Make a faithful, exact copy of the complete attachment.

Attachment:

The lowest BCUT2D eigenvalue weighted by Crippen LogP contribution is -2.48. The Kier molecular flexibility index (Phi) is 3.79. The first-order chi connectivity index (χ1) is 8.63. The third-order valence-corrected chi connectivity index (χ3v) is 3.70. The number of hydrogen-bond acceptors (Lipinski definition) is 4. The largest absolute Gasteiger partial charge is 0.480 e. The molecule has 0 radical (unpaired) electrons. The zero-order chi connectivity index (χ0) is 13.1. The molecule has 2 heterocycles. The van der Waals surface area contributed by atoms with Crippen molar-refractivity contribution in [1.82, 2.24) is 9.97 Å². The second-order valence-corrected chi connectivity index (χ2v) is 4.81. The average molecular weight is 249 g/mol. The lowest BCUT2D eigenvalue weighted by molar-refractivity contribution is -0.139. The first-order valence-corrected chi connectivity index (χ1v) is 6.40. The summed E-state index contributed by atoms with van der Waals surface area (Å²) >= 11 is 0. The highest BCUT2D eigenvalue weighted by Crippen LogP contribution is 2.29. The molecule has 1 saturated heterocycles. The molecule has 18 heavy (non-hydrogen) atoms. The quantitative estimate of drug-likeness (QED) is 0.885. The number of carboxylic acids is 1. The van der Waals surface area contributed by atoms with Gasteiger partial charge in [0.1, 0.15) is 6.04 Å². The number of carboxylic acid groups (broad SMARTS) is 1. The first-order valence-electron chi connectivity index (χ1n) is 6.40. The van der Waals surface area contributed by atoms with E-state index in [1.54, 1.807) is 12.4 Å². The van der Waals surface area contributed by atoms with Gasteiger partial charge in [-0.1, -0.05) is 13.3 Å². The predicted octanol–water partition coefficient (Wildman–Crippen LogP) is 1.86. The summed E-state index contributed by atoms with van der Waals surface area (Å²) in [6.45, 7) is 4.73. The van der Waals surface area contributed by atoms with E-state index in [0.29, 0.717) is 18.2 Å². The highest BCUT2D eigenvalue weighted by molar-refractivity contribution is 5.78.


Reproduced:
The lowest BCUT2D eigenvalue weighted by Crippen LogP contribution is -2.48. The Kier molecular flexibility index (Phi) is 3.79. The first-order chi connectivity index (χ1) is 8.63. The third-order valence-corrected chi connectivity index (χ3v) is 3.70. The number of hydrogen-bond acceptors (Lipinski definition) is 4. The largest absolute Gasteiger partial charge is 0.480 e. The molecule has 0 radical (unpaired) electrons. The zero-order chi connectivity index (χ0) is 13.1. The molecule has 2 heterocycles. The van der Waals surface area contributed by atoms with Crippen molar-refractivity contribution in [1.82, 2.24) is 9.97 Å². The second-order valence-corrected chi connectivity index (χ2v) is 4.81. The average molecular weight is 249 g/mol. The lowest BCUT2D eigenvalue weighted by molar-refractivity contribution is -0.139. The first-order valence-corrected chi connectivity index (χ1v) is 6.40. The summed E-state index contributed by atoms with van der Waals surface area (Å²) >= 11 is 0. The highest BCUT2D eigenvalue weighted by Crippen LogP contribution is 2.29. The molecule has 1 saturated heterocycles. The molecule has 18 heavy (non-hydrogen) atoms. The quantitative estimate of drug-likeness (QED) is 0.885. The number of carboxylic acids is 1. The van der Waals surface area contributed by atoms with Gasteiger partial charge in [0.1, 0.15) is 6.04 Å². The number of carboxylic acid groups (broad SMARTS) is 1. The first-order valence-electron chi connectivity index (χ1n) is 6.40. The van der Waals surface area contributed by atoms with E-state index in [1.54, 1.807) is 12.4 Å². The van der Waals surface area contributed by atoms with Gasteiger partial charge in [-0.1, -0.05) is 13.3 Å². The predicted octanol–water partition coefficient (Wildman–Crippen LogP) is 1.86. The summed E-state index contributed by atoms with van der Waals surface area (Å²) in [6.45, 7) is 4.73. The van der Waals surface area contributed by atoms with E-state index in [0.29, 0.717) is 18.2 Å². The highest BCUT2D eigenvalue weighted by molar-refractivity contribution is 5.78.